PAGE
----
In the Garden:
Southern California Coastal & Inland Valleys
May, 2009
Regional Report

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I finally let the tomatoes keep their blooms, now that the bushes are 2 feet tall and fill the width of their cages.

Veggie Growth Moves Into High Gear

That 3-day, 100-plus-degree heat spell we had really got everything growing. Luckily, I'd just watered the garden for the first time since the February rains, so the plants could sustain the heat-shock. But the resulting vigor is marvelous. I even let my first tomatoes keep their blossoms, now that the plants are 2 feet tall and have filled the width of their cages.

Even with the following week of barely 70 degrees, everything took off. With the promise of consistently hot weather coming closer, I sowed seeds of lima and snap beans, beets, carrots, celery, chard, chicory, chives, corn, cucumbers, eggplants, leeks, warm-season lettuces, melons, okras, green onions, peanuts, peppers, pumpkins, soybeans, warm-season spinaches, squashes, sweet potatoes, and late-season tomatoes.

Some varieties I choose ripen at about the same time, since I plan to preserve some of the bounty. For eating fresh, I choose varieties that ripen only a few fruits at a time for a longer eating season, and I'll reseed or transplant seedlings every two or three weeks for continuous harvests.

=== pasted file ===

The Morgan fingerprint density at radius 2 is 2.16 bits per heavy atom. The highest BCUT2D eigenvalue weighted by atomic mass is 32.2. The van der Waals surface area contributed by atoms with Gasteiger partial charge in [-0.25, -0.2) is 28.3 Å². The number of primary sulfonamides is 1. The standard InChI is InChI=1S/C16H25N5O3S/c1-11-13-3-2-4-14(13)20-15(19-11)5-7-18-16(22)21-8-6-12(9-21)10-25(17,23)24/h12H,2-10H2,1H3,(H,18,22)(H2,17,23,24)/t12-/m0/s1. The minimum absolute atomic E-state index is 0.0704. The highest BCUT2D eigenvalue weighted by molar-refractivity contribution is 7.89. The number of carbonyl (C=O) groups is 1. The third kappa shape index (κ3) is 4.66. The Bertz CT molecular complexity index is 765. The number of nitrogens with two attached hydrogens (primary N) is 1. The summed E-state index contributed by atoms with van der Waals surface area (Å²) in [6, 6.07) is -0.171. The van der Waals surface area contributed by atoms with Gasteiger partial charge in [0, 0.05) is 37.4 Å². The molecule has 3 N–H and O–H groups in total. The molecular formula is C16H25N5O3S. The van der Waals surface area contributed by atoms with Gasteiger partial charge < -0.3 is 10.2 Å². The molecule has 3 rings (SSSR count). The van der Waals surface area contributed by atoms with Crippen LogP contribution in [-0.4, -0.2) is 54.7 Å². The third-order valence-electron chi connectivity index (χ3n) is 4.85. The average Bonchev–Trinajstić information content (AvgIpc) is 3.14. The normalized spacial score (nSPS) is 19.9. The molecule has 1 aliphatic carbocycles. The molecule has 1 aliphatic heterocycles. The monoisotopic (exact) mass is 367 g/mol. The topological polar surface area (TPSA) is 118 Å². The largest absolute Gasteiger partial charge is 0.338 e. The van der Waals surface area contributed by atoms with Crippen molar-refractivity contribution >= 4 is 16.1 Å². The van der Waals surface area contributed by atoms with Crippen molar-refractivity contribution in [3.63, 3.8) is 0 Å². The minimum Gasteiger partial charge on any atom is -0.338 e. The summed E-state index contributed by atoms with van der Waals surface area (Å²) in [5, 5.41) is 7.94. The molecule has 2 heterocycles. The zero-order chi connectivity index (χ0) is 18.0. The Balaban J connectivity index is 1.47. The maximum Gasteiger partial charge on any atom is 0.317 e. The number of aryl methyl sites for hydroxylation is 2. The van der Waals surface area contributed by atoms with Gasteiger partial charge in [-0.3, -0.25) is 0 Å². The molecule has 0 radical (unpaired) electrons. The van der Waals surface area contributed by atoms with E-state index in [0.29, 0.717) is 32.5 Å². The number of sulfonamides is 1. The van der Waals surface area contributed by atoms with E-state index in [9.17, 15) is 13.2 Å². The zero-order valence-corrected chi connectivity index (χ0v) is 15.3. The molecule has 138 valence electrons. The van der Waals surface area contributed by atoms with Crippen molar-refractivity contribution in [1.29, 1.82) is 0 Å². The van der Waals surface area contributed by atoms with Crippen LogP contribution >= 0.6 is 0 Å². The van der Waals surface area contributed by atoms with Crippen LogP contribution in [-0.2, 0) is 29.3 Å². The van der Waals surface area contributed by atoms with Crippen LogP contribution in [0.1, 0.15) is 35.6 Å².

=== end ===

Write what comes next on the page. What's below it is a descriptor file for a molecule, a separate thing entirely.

If you find tomato hornworms, which are so difficult to see since they're the exact same green as the plants they're eating, sprinkle the plants lightly with water first. As the hornworms wiggle to shake off the water, you can easily see them and remove them. Years ago, my husband found a 5-inch-long one that he threw into the street so it'd get run over.

Once you've enjoyed a heavy fruit-bearing period of strawberries, fertilize with a balanced fertilizer for continued strong growth and fruit set. A seaweed and fish emulsion solution offers many micronutrients. Avoid mulching with manure, however, as strawberries are not tolerant of salt, and manure (especially chicken) has a relatively high level. Even with excellent irrigation and drainage, summer heat will cause this saltiness to burn the berry plants.

Plant citrus and other tender trees. Keep the soil well mulched to hold in moisture with fewer waterings. Too little water results in stunted growth and reduced fruiting.

Feed fruit trees, now that they're actively growing. They'll provide a good leaf canopy with these additional nutrients.

Renew mulches under grapes and berries. Strawberries and blueberries benefit from loose, acidic mulches such as pine needles or rotted sawdust. Raspberries and blackberries prefer a hay or straw mulch.


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